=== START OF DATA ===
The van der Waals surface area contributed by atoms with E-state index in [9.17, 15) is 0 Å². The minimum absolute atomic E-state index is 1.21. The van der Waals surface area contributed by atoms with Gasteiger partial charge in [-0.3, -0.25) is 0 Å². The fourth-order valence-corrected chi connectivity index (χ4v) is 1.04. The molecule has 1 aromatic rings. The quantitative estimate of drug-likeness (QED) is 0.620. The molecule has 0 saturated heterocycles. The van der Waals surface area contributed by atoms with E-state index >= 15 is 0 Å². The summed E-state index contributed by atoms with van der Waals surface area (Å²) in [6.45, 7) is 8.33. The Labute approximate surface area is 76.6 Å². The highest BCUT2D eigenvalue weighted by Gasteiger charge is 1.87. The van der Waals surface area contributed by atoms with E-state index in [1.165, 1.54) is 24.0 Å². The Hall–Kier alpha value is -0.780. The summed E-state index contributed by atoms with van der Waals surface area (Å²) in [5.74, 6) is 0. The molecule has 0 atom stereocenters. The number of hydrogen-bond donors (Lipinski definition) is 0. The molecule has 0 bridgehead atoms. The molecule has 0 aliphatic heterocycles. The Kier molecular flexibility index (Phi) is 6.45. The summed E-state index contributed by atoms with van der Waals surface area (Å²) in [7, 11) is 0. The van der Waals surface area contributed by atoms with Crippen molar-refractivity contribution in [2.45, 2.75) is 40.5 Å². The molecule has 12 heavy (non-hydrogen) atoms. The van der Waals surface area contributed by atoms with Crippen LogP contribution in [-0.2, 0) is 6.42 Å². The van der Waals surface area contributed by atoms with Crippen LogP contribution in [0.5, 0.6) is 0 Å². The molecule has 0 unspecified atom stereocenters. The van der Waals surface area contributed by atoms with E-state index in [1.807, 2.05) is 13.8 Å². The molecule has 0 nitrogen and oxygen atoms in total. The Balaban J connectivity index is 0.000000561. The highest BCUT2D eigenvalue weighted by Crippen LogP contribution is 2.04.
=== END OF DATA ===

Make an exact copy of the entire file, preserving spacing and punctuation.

The van der Waals surface area contributed by atoms with E-state index in [9.17, 15) is 0 Å². The minimum absolute atomic E-state index is 1.21. The van der Waals surface area contributed by atoms with Gasteiger partial charge in [-0.3, -0.25) is 0 Å². The fourth-order valence-corrected chi connectivity index (χ4v) is 1.04. The molecule has 1 aromatic rings. The quantitative estimate of drug-likeness (QED) is 0.620. The molecule has 0 saturated heterocycles. The van der Waals surface area contributed by atoms with E-state index >= 15 is 0 Å². The summed E-state index contributed by atoms with van der Waals surface area (Å²) in [6.45, 7) is 8.33. The Labute approximate surface area is 76.6 Å². The highest BCUT2D eigenvalue weighted by Gasteiger charge is 1.87. The van der Waals surface area contributed by atoms with E-state index in [1.165, 1.54) is 24.0 Å². The Hall–Kier alpha value is -0.780. The summed E-state index contributed by atoms with van der Waals surface area (Å²) in [5.74, 6) is 0. The molecule has 0 atom stereocenters. The number of hydrogen-bond donors (Lipinski definition) is 0. The molecule has 0 bridgehead atoms. The molecule has 0 aliphatic heterocycles. The Kier molecular flexibility index (Phi) is 6.45. The summed E-state index contributed by atoms with van der Waals surface area (Å²) in [7, 11) is 0. The van der Waals surface area contributed by atoms with Crippen molar-refractivity contribution in [2.45, 2.75) is 40.5 Å². The molecule has 12 heavy (non-hydrogen) atoms. The van der Waals surface area contributed by atoms with Crippen LogP contribution in [-0.2, 0) is 6.42 Å². The van der Waals surface area contributed by atoms with Crippen LogP contribution in [0.5, 0.6) is 0 Å². The molecule has 0 unspecified atom stereocenters. The van der Waals surface area contributed by atoms with E-state index in [1.807, 2.05) is 13.8 Å². The molecule has 0 nitrogen and oxygen atoms in total. The Balaban J connectivity index is 0.000000561. The highest BCUT2D eigenvalue weighted by Crippen LogP contribution is 2.04.